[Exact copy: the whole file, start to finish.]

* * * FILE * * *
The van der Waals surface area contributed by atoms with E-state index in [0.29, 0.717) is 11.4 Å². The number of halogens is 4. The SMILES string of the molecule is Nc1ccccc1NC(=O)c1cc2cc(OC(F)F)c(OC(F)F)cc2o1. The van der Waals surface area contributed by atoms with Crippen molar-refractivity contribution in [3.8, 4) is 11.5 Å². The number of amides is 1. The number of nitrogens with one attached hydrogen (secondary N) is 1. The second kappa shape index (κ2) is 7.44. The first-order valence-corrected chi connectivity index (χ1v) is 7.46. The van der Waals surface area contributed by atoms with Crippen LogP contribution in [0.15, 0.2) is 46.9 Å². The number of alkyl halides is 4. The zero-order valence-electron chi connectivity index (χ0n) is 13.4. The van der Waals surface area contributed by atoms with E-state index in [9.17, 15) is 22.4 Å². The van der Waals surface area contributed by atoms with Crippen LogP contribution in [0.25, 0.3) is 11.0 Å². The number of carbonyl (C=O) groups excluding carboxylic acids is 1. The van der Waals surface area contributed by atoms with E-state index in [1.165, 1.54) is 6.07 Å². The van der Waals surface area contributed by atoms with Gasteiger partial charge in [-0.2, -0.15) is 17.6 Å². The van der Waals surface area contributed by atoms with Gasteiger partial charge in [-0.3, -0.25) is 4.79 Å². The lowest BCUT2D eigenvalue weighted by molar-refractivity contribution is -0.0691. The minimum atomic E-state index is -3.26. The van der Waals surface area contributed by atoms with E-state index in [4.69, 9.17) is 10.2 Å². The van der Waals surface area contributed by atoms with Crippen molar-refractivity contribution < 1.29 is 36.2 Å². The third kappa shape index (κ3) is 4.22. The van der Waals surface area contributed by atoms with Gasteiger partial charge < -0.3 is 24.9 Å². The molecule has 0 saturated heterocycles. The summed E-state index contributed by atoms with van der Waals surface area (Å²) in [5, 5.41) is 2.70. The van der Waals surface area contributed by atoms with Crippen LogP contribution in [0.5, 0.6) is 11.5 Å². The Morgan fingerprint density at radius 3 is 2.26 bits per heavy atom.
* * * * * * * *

The van der Waals surface area contributed by atoms with E-state index in [0.29, 0.717) is 11.4 Å². The number of halogens is 4. The SMILES string of the molecule is Nc1ccccc1NC(=O)c1cc2cc(OC(F)F)c(OC(F)F)cc2o1. The van der Waals surface area contributed by atoms with Crippen molar-refractivity contribution in [3.8, 4) is 11.5 Å². The number of amides is 1. The number of nitrogens with one attached hydrogen (secondary N) is 1. The second kappa shape index (κ2) is 7.44. The first-order valence-corrected chi connectivity index (χ1v) is 7.46. The van der Waals surface area contributed by atoms with Crippen LogP contribution in [0.15, 0.2) is 46.9 Å². The number of alkyl halides is 4. The zero-order valence-electron chi connectivity index (χ0n) is 13.4. The van der Waals surface area contributed by atoms with E-state index in [9.17, 15) is 22.4 Å². The van der Waals surface area contributed by atoms with Crippen LogP contribution in [0.25, 0.3) is 11.0 Å². The number of carbonyl (C=O) groups excluding carboxylic acids is 1. The van der Waals surface area contributed by atoms with E-state index in [1.165, 1.54) is 6.07 Å². The van der Waals surface area contributed by atoms with Gasteiger partial charge in [-0.2, -0.15) is 17.6 Å². The van der Waals surface area contributed by atoms with Gasteiger partial charge in [-0.3, -0.25) is 4.79 Å². The lowest BCUT2D eigenvalue weighted by molar-refractivity contribution is -0.0691. The minimum atomic E-state index is -3.26. The van der Waals surface area contributed by atoms with E-state index in [4.69, 9.17) is 10.2 Å². The van der Waals surface area contributed by atoms with Crippen molar-refractivity contribution < 1.29 is 36.2 Å². The third kappa shape index (κ3) is 4.22. The van der Waals surface area contributed by atoms with Gasteiger partial charge < -0.3 is 24.9 Å². The molecule has 0 saturated heterocycles. The summed E-state index contributed by atoms with van der Waals surface area (Å²) in [5, 5.41) is 2.70. The van der Waals surface area contributed by atoms with Crippen LogP contribution in [0.5, 0.6) is 11.5 Å². The Morgan fingerprint density at radius 3 is 2.26 bits per heavy atom.